Under the Old Law, God expected the Israelites to tithe up to three times a year. Christ mentions tithing in a few places, but early Christians did not incorporate the practice of a tithe. Instead of a tithe, early Christians gave based on their own discretion. The church used the funds to support Christian widows, the poor, gospel preachers, Christian prisoners, and those affected by calamities.
It is a common practice among many groups today to perform a collection during the worship assembly. More often than not, this takes the form of a communal plate that is circulated among the attendees in the sight of all. Some groups are more discreet (a small box near an entrance or envelopes conveniently placed in the pew). Where did this practice come from?
I recently read a billboard advertising a local church. Of all the things they might have mentioned this is what the sign said: “Where will you find a church that… 1) Welcomes homosexual couples, 2) Invites questions, 3) Acknowledges many paths to God, and 4) Seeks social justice…” The name and address of a local congregation offering these “opportunities” was provided at the bottom of the billboard. For some, like myself, this kind of activity in a “Christian”congregation is unsettling; for others, it’s a sign of progress and a breath of fresh air. I like a congregation that invites questions, but a church that legitimizes homosexuality and accepts many paths to God I’m afraid is wandering away from the Word of God.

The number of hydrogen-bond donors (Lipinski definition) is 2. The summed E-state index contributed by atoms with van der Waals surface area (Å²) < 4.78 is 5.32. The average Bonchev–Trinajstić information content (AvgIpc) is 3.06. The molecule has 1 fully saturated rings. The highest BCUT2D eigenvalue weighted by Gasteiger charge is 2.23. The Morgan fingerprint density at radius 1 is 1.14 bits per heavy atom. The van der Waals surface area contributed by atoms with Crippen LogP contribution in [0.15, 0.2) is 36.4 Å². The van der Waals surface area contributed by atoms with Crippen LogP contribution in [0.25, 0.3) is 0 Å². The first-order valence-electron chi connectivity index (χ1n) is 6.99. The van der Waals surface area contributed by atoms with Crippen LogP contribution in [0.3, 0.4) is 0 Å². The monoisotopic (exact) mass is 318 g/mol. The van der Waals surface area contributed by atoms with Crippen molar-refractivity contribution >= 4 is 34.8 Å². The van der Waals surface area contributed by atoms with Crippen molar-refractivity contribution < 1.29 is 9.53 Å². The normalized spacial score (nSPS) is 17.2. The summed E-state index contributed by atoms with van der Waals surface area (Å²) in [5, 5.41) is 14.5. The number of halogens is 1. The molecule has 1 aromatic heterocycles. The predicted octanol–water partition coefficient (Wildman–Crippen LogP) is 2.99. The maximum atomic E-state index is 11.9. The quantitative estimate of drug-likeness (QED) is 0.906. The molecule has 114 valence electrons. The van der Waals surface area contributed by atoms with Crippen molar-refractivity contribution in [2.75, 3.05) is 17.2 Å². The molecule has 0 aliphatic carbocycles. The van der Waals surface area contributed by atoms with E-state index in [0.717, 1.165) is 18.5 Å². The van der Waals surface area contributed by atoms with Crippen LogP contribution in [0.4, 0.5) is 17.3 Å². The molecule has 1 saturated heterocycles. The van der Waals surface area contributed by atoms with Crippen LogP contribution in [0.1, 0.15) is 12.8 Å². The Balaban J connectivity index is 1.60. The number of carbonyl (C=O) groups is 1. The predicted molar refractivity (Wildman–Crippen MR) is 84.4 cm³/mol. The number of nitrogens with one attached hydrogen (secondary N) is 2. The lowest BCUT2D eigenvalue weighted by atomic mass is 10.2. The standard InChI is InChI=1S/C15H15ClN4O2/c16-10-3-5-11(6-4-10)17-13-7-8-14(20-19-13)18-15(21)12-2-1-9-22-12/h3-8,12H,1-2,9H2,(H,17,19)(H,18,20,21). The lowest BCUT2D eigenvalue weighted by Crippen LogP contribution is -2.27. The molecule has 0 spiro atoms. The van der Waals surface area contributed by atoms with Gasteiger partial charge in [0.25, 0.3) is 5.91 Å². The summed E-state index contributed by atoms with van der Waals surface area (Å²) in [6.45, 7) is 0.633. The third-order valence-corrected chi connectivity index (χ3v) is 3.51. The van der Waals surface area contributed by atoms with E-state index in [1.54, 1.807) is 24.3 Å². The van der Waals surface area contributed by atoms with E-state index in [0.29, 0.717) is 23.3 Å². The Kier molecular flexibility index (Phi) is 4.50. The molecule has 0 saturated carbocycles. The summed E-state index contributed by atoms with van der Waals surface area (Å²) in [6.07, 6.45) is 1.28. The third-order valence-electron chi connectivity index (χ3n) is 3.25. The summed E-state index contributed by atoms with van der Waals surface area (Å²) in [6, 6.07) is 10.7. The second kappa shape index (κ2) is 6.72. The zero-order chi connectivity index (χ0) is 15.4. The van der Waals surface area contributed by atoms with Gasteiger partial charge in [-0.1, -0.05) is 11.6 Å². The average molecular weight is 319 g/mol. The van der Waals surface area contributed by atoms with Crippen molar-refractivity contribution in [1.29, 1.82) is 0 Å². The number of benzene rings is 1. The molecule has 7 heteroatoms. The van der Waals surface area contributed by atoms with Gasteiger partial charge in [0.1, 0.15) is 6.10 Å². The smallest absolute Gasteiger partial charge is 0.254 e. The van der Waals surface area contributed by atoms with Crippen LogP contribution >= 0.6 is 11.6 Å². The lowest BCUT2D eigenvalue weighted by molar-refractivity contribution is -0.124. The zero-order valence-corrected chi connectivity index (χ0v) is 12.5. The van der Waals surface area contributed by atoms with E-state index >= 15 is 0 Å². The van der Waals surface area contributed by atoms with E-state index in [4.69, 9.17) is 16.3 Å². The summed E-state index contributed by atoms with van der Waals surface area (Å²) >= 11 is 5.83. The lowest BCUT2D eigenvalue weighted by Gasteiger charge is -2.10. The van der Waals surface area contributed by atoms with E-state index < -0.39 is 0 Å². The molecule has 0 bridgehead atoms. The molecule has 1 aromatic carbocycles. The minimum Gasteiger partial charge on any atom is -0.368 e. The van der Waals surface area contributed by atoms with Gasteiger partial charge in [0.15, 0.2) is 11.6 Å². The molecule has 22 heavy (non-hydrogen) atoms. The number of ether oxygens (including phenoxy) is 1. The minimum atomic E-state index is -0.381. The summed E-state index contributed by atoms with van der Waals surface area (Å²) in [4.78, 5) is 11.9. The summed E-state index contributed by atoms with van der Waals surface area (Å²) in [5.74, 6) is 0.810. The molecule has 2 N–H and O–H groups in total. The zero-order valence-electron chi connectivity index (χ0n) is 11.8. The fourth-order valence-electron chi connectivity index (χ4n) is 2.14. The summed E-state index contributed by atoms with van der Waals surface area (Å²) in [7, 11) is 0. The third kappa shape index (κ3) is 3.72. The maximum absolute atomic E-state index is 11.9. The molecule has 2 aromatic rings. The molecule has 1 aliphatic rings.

One of the very first commands God gave man was to give. Cain and Abel were asked to give a sacrifice to God, appropriate to His will. God, explaining to Cain why his offering was not acceptable, states in Genesis 4:7,
If you do well, will you not be accepted? And if you do not do well, sin lies at the door. And its desire is for you, but you should rule over it.
Giving an offering to God was not just a matter of convenience or the “thing to do,” giving was a serious action with serious consequences. If the giving was unacceptable, God explains, “sin lies at the door.”